Per Corey Rayburn Yung, associate professor at the John Marshall Law School in Chicago, the economy has kept many states from fully complying with the Adam Walsh Act.
The commentary was offered in response to a viewpoint shared by John Walsh regarding the continued need for public notification efforts currently utilized to inform the community of the residences of those designated as sex offenders.
Notification of the legal sort apparently led to the death of David Morrison of Nevada. A contact card left by a detective at Morrison's home is suspected to have been the motive for his murder by his roommates.
An arrest has been made in the case.
The Nevada Sex Offender Registry provides notification of Tier One"low risk" offenders to "... persons authorized to receive criminal history record information. Typically, this includes law enforcement, prosecutors and courts."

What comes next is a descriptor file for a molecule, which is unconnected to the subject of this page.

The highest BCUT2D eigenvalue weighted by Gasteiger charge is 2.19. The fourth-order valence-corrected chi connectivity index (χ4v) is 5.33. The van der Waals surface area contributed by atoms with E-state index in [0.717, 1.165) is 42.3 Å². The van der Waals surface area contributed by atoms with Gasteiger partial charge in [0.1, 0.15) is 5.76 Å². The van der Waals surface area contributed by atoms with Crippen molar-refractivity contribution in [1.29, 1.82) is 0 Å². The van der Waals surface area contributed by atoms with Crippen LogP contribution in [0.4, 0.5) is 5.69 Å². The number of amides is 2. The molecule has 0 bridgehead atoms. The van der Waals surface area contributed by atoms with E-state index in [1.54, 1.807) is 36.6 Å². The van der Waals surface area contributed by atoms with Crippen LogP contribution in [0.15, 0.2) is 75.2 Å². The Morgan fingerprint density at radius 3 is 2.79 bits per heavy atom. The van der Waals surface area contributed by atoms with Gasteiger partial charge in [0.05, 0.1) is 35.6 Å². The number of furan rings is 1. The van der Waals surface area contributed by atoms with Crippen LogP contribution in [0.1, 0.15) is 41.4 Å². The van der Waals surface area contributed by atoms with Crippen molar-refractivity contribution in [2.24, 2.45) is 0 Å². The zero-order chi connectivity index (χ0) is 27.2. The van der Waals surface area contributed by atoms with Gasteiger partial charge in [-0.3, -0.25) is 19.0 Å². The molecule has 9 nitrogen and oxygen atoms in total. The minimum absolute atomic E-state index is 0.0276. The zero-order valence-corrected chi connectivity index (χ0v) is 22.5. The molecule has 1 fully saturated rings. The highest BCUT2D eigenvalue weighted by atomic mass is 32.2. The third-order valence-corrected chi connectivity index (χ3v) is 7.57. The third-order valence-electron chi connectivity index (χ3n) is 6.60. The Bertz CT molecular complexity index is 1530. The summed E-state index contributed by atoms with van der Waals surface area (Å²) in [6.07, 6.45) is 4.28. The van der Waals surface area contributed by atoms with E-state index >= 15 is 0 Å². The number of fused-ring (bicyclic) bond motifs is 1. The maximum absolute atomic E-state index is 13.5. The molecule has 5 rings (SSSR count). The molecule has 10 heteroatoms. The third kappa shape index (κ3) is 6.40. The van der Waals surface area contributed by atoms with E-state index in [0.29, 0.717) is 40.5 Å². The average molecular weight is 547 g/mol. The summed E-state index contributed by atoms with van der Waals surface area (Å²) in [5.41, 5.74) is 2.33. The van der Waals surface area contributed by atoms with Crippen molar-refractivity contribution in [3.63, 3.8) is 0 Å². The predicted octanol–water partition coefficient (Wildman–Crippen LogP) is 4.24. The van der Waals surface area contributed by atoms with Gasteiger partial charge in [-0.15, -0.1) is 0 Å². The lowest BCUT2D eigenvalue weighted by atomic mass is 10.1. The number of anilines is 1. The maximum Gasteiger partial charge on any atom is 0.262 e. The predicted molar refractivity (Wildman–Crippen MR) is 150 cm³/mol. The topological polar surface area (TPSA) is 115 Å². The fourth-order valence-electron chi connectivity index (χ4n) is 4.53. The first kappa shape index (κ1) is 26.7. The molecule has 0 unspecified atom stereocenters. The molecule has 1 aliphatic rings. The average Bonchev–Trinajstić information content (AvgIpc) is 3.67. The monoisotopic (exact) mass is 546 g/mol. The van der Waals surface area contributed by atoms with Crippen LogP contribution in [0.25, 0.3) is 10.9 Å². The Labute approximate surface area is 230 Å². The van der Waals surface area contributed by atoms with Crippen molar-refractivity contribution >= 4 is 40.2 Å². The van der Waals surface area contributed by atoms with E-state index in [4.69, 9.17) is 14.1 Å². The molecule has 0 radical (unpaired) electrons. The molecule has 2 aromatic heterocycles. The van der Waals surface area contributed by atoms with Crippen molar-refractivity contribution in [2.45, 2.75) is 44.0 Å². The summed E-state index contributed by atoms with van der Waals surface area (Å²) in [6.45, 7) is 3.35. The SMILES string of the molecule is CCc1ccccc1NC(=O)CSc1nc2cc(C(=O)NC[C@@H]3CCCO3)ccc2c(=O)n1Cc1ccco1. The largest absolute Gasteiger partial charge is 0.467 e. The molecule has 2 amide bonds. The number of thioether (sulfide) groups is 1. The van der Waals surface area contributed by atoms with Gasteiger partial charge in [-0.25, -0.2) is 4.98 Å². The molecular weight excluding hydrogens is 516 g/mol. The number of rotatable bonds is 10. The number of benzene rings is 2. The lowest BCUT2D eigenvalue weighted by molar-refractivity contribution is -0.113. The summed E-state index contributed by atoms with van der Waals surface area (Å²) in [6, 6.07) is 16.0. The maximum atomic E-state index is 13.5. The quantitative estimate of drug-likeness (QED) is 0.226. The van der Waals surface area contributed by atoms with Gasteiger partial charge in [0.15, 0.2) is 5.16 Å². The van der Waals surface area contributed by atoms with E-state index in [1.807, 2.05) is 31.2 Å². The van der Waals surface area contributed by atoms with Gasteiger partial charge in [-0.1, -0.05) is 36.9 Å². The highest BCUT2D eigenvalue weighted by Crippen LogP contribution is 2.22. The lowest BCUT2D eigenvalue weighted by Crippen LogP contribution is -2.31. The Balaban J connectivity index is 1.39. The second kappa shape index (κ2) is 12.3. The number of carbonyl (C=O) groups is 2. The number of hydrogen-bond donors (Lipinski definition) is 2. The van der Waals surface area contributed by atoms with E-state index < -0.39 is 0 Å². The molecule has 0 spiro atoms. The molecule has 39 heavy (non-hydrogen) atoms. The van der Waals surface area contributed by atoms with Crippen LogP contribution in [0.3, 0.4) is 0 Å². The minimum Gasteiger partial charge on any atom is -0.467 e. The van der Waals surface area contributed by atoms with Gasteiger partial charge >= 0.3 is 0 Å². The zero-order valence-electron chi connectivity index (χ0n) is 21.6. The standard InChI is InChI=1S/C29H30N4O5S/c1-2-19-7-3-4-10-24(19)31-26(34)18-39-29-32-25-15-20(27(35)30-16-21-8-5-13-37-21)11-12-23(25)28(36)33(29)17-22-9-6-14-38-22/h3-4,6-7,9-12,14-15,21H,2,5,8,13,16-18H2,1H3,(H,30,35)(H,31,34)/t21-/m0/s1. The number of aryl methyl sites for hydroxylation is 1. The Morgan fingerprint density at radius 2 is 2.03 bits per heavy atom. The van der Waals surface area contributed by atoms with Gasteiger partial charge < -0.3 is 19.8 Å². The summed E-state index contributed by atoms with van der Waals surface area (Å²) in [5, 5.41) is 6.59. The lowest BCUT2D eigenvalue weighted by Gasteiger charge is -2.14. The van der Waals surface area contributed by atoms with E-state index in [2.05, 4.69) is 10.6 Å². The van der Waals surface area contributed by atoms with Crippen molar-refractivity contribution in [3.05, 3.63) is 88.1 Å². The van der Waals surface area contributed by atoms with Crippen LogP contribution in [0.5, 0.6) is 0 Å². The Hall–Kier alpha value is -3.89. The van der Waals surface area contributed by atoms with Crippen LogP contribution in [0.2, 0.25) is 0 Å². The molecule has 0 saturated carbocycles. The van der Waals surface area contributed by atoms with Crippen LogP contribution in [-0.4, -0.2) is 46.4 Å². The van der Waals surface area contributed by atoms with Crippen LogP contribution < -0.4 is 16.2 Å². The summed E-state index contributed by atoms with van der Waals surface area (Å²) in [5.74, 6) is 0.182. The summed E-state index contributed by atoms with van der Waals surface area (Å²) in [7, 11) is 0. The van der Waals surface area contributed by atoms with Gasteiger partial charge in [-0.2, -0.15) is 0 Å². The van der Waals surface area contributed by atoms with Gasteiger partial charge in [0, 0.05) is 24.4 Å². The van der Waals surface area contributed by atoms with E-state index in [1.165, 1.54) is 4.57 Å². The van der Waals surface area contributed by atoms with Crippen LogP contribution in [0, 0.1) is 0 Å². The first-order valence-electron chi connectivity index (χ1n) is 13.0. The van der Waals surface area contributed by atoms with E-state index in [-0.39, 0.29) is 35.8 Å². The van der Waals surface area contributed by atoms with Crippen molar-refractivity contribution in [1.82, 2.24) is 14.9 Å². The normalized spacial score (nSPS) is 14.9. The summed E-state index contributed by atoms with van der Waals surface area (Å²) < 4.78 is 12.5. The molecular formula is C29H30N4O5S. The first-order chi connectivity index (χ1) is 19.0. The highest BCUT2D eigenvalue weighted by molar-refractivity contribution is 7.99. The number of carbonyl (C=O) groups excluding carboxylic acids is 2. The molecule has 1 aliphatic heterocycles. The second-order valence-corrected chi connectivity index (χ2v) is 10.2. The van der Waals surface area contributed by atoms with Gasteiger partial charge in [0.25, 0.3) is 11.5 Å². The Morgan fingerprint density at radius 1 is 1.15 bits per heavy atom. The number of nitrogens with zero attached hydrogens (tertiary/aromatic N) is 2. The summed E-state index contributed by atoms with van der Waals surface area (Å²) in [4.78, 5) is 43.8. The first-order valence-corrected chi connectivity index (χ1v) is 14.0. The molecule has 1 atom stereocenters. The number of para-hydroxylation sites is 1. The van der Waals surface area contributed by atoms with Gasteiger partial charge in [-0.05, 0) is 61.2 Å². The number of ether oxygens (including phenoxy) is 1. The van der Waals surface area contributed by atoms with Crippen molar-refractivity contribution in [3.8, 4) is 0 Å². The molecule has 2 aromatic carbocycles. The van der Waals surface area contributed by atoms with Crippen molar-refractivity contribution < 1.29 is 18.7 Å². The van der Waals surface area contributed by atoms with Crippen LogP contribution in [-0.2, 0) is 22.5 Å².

Meaning, the law protects the privacy of Tier One offenders, allowing them to resume some semblance of an ordinary life.
A search on Morrison resulted in the following:
"A search of the Statewide Registry has not produced any information that is available to the public through the Statewide Registry."
Presumably, Morrison was considered low risk or as now deceased, is no longer listed on the registry, which is not the case here in Florida. (Deceased, living under a bridge, incarcerated, it's all public record here in the Sunshine State).
Either way, sloppy procedures and the continued poor education of the public as to how easily an individual can be designated a sex offender contributed to Morrison's death.
David Morrison was thirty years old.